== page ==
Just like labor pains, as we draw closer to the time when college applications are due, the solicitations from schools come faster, harder and closer together. The hefty color brochures that overflow our mailbox and are giving our mailman a hernia are from schools across the country; some you've heard of, others not so much. It matters not; they all send them.
They were proceeded by a slew of "personal" emails from dozens of schools "inviting" my high school senior daughter to apply early and assuring her what a fine college experience she could have in their welcoming arms. And before those emails came a bombardment of other daily emails and letters wanting to get to know her better, inviting her to visit, attend a summer program there, telling her to call if she had any questions. Some schools actually called her, or more precisely had a student call her. "We can be friends if you come to school here" was the message. "It's so much fun. You should apply."
Now I will allow that my daughter is a great student with a terrific set of extracurriculars and accomplishments. But does she deserve to be showered with as much attention and flattery as she's receiving from schools because of any of those things? Of course not.
These schools just want her to apply so they can reject her. All this solicitation and loving on her is all so that come next spring, they can tell her she isn't good enough to go to their school. Colleges do this, of course, so that they can appear to be more highly selective; the more selective they are, the more desirable they appear. How tremendous a school must be if it accepts a mere 10 percent of its applicants! Never mind that half of those who applied weren't remotely qualified in the first place.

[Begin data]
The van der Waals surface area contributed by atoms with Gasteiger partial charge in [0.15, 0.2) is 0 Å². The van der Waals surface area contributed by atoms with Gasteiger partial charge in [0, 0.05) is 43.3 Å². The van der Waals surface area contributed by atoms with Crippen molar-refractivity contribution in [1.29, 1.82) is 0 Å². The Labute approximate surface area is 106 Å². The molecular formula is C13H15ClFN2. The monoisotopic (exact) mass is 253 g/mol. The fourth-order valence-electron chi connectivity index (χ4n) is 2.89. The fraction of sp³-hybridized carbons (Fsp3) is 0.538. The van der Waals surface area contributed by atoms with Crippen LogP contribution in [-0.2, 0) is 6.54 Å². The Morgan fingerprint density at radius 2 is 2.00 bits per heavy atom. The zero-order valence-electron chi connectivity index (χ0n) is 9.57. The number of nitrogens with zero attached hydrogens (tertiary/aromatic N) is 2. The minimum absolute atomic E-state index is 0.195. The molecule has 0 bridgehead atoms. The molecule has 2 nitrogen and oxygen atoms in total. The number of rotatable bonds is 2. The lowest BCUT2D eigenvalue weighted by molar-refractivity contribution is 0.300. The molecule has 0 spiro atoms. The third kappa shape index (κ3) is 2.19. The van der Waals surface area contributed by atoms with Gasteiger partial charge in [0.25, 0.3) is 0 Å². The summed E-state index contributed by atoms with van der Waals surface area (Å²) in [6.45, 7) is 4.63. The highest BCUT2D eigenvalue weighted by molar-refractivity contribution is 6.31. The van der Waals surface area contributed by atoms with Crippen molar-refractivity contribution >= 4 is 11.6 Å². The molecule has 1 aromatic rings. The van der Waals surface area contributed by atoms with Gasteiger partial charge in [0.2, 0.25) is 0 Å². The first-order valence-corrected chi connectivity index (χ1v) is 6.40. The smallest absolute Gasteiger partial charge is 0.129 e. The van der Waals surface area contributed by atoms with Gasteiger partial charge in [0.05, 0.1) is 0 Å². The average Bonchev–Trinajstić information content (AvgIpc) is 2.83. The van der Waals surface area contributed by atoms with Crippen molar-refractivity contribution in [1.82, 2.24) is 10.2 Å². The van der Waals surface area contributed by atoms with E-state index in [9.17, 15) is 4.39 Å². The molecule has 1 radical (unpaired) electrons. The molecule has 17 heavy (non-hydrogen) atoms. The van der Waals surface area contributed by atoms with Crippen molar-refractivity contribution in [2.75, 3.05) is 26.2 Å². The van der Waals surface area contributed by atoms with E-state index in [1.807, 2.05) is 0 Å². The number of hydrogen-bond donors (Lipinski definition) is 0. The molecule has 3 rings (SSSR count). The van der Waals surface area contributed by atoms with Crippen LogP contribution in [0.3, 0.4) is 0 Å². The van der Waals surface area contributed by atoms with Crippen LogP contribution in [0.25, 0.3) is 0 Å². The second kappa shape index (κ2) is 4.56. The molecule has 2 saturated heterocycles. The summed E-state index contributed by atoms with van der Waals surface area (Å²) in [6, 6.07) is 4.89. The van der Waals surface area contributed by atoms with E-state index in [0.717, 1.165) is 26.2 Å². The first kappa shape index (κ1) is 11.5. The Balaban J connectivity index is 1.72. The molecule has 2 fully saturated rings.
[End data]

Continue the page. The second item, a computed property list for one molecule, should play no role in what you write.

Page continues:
College admissions is a game. Actually, it's a not-so small industry that supports thousands of workers -- private college counselors who tell you where to apply, others who guide you through the application process, and others still who tell you how to get financial aid all the while you are paying them dearly for their advice. But none of that offends me as much as the effort and expense that colleges expend recruiting kids they know they will never admit to their school.
Think about this: Yale University accepted just 6.3 percent of the 31,000 applicants it received for a spot in its freshman class of 1,360. That means for the class of 2018, Yale rejected 93.7 percent of its applicants. Harvard and other top elite schools are just as guilty as Yale, which at least has cut its "recruitment" mailings by a third since 2005.
But the "flatter them and they will come" approach appears to be working. Bloomberg reported that while the number of high school graduates dropped 2.2 percent between 2008 and 2011, college application numbers are soaring. Bloomberg also points out something else: Charging as much as $90 per application (Stanford University) isn't a bad way to fill the college's coffers either.
So what's a kid supposed to do? Should she thank the college who sent her a birthday card? Call up the dean of the school that has never seen her grades but told her she can be a "selected scholar" if she applies early? Should she acknowledge the school whose courtship has thus far included more than 15 pieces of mail and countless emails?
Maybe the answer is to prove just how smart she is by applying to the schools she knows might actually accept her.
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